Federal budget 2021 provides an insight into the government’s mind and has some significant figures on immigration and migration programs communities and Australians interested in immigration impacts on Australia’s economy and social fabric.
With the current mayhem causing second wave of COVID in India and India Travel Ban in the backdrop, it is hardly surprising that the international borders are not assumed to re-open before Mid-2022. The government has factored in many variables in making assumptions for this budget and people should know in pandemic times, things can change very rapidly.
To keep moving forward and not be plagued by more lockdowns, among the government’s many key assumptions is a gradual return of international students, a significant sector delivering workforce in many sections of the economy. International students will be allowed to return through small phased programs from late 2021 and with their arrival numbers increasing in 2022.
That in itself will depend on Australia’s full vaccine rollout to be ‘in place’ by the end of 2021 and reliable quarantine program to remain in place, providing capacity without any further outbreaks to allow overseas arrivals. These measures are critical because one of the two source countries India is facing a huge second wave of COVID with no end in sight and poses new challenges with new and more contagious variants of the virus.
The international border closure also means the Net Overseas Migration (NOM) remains negative for now, only 2nd time since early 20th century, with potential to repeat itself for a couple times still. A negative NOM indicates more people are departing Australia than new arrivals.
The government has been at pains to say it is committed to re-opening the international border when it is ‘safe to do so’ based on health advice.
Australia’s Migration Program – No changes to figures of 2020-21
Tthe Government will maintain the 2020-21 Migration Program planning level of 160,000 Permanent Visa placements, with almost an even split between Skilled and Family Visas. The figures to be maintained in 2021-22 are 79,600 skilled and 77,300 family migrant places on offer to anyone planning to call Australia home. With a sharp, more focus on onshore applications from eligible candidates, the government deems these are right numbers for now in the current clime.
“Family and Skilled stream places will be maintained at their 2020-21 planning levels, with a continued focus on onshore visa applicants, including reducing the onshore Partner visa pipeline,” says the government.
Given the state of international travel, it is hardly rocket science that the government is more focused on visa processing for applicants in Australia who apply Onshore.
Onshore preferred candidates will be:
In the Family Stream – Partner Visa applicants.
In the Skilled Stream – Priority will be given to:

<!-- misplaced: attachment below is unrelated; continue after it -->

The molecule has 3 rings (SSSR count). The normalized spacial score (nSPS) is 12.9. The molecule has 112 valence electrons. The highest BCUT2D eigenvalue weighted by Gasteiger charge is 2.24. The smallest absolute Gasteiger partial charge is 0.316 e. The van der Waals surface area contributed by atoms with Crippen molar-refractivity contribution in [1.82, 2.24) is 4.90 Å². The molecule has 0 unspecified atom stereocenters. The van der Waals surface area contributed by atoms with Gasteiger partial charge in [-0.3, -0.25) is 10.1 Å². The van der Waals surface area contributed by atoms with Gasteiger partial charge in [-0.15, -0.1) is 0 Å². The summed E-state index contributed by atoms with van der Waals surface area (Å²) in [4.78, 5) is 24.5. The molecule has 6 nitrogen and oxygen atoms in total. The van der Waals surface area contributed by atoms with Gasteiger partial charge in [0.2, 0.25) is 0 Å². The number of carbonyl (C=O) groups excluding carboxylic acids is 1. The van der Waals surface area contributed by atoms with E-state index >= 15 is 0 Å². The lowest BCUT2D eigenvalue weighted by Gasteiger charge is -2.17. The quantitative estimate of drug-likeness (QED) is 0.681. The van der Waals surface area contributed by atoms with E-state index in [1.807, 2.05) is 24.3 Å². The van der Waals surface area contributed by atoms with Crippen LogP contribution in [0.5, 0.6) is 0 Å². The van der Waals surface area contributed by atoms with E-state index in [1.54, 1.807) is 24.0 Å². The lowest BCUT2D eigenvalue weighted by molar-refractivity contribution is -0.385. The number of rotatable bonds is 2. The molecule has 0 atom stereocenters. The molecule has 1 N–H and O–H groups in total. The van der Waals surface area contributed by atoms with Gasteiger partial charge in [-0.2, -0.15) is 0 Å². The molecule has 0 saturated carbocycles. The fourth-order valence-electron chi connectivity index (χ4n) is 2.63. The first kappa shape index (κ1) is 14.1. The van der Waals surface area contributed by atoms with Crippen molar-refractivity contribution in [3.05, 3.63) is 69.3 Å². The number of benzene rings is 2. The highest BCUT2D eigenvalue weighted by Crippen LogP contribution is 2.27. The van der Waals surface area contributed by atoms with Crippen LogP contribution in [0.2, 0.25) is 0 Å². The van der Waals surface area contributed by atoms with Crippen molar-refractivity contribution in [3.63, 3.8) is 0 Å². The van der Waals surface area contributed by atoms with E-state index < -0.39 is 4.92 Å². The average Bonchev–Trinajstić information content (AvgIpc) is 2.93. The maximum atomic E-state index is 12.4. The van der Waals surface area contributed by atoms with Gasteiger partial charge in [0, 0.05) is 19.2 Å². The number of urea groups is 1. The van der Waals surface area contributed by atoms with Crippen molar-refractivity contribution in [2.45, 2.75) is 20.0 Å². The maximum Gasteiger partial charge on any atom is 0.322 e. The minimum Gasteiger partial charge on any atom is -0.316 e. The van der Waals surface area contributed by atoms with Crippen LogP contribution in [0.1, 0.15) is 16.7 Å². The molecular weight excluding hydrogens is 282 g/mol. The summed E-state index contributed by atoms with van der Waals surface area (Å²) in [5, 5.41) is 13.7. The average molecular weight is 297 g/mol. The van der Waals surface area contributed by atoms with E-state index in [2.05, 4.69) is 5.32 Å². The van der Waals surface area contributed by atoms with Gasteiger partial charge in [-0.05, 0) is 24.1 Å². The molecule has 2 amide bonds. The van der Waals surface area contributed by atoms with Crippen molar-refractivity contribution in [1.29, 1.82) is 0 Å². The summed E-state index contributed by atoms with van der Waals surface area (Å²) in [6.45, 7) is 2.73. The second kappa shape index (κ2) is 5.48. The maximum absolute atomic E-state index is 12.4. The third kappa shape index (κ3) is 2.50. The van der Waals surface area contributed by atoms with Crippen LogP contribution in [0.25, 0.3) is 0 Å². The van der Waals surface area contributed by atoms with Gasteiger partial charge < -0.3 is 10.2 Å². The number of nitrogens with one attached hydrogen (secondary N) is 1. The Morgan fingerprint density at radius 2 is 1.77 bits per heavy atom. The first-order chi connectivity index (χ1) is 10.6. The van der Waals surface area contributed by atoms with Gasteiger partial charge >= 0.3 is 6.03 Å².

- Employer-sponsored visas – particularly Onshore
- The Business Innovation and Investor program
- Global Talent Visa program
4 Year wait to access government benefits
In a move which has been described by many as “mean” and “stingy”, new migrants will have to wait for four years before they can access welfare benefits.
Currently, Permanent Residents can receive Family Tax Benefit B immediately, Carers Allowance and Family Tax Benefit A after one year and Paid Parental Leave and Carers payments after two years.
These payment types will be subject to the four-year wait from 1 January 2022. Migrants who have already received Permanent Residence before changes take place from 1 January 2022 will be exempt.
The measure saves $45.7m in 2022-23 ramping up to $415.2m in 2024-25.
Just a snapshot of Visa changes announced in immigration and migration programs:
|Visa Type||Change||Sectors applicable|
|Student Visa||Can work more than 20 hours per week||Hospitality and Tourism in addition to Agriculture, Health and Aged Care|
|Temporary visa (408)||Requirement for applicants to demonstrate their attempts to leave the country in order to undertake agricultural work waived|
The period to apply for the Temporary Activity visa extended from 28 days prior to visa expiry to 90 days prior to visa expiry
|Parent Visa||The government will extend the validity period for Sponsored Parent (Temporary) visas by 18 months for individuals who are unable to use their visas due to COVID-19 travel restrictions.|
An amount of $464.7m has been outline to be spent on increasing the capacity of the onshore immigration detention network to deal with “ongoing capacity pressures … as a result of the impact of the Covid-19 pandemic on the ability to remove unlawful non-citizens from Australia”.
The government wants to increase the immigration detention network capacity from 1,000 to 1,500 people. As part of its measures, Christmas Island also gets a look in for increased use.
The biggest winners in the announced immigration and migration programs seem to be the temporary migrants currently onshore in Australia looking for PR if they qualify as either partner applicants under the family stream or as one of the three categories listed above under the skilled migrant stream.